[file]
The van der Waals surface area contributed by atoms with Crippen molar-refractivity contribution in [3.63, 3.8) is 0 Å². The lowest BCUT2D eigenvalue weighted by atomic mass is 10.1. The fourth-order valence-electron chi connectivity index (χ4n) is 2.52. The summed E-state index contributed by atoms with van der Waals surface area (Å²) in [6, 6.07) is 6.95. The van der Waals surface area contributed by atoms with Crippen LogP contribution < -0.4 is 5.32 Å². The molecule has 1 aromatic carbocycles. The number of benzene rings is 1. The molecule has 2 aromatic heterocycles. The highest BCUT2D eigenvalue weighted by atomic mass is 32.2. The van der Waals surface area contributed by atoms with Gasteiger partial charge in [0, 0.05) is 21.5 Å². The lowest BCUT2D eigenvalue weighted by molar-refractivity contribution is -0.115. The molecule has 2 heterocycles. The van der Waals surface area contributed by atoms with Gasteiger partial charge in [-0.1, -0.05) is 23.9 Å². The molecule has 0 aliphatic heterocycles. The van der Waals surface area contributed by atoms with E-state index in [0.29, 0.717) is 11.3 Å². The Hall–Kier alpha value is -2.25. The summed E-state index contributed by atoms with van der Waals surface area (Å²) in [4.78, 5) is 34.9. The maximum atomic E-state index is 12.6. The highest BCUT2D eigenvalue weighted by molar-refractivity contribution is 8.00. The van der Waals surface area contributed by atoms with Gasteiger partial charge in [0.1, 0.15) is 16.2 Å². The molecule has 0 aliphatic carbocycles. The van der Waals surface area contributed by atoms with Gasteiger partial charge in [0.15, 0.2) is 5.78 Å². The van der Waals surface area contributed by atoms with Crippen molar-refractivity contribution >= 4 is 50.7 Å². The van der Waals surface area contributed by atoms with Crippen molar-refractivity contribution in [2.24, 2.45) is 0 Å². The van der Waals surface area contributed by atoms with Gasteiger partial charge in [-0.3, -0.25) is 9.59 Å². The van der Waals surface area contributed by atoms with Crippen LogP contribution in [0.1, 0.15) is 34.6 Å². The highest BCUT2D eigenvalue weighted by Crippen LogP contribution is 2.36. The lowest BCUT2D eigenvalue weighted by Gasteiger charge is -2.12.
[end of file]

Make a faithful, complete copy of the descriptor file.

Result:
The van der Waals surface area contributed by atoms with Crippen molar-refractivity contribution in [3.63, 3.8) is 0 Å². The lowest BCUT2D eigenvalue weighted by atomic mass is 10.1. The fourth-order valence-electron chi connectivity index (χ4n) is 2.52. The summed E-state index contributed by atoms with van der Waals surface area (Å²) in [6, 6.07) is 6.95. The van der Waals surface area contributed by atoms with Crippen LogP contribution < -0.4 is 5.32 Å². The molecule has 1 aromatic carbocycles. The number of benzene rings is 1. The molecule has 2 aromatic heterocycles. The highest BCUT2D eigenvalue weighted by atomic mass is 32.2. The van der Waals surface area contributed by atoms with Gasteiger partial charge in [0, 0.05) is 21.5 Å². The lowest BCUT2D eigenvalue weighted by molar-refractivity contribution is -0.115. The molecule has 2 heterocycles. The van der Waals surface area contributed by atoms with Gasteiger partial charge in [-0.1, -0.05) is 23.9 Å². The molecule has 0 aliphatic heterocycles. The van der Waals surface area contributed by atoms with E-state index in [0.29, 0.717) is 11.3 Å². The Hall–Kier alpha value is -2.25. The summed E-state index contributed by atoms with van der Waals surface area (Å²) in [4.78, 5) is 34.9. The maximum atomic E-state index is 12.6. The highest BCUT2D eigenvalue weighted by molar-refractivity contribution is 8.00. The van der Waals surface area contributed by atoms with Gasteiger partial charge in [0.1, 0.15) is 16.2 Å². The molecule has 0 aliphatic carbocycles. The van der Waals surface area contributed by atoms with Gasteiger partial charge in [0.15, 0.2) is 5.78 Å². The van der Waals surface area contributed by atoms with Crippen molar-refractivity contribution >= 4 is 50.7 Å². The van der Waals surface area contributed by atoms with Crippen molar-refractivity contribution in [2.24, 2.45) is 0 Å². The van der Waals surface area contributed by atoms with Gasteiger partial charge in [-0.3, -0.25) is 9.59 Å². The van der Waals surface area contributed by atoms with Crippen LogP contribution in [0.1, 0.15) is 34.6 Å². The highest BCUT2D eigenvalue weighted by Crippen LogP contribution is 2.36. The lowest BCUT2D eigenvalue weighted by Gasteiger charge is -2.12.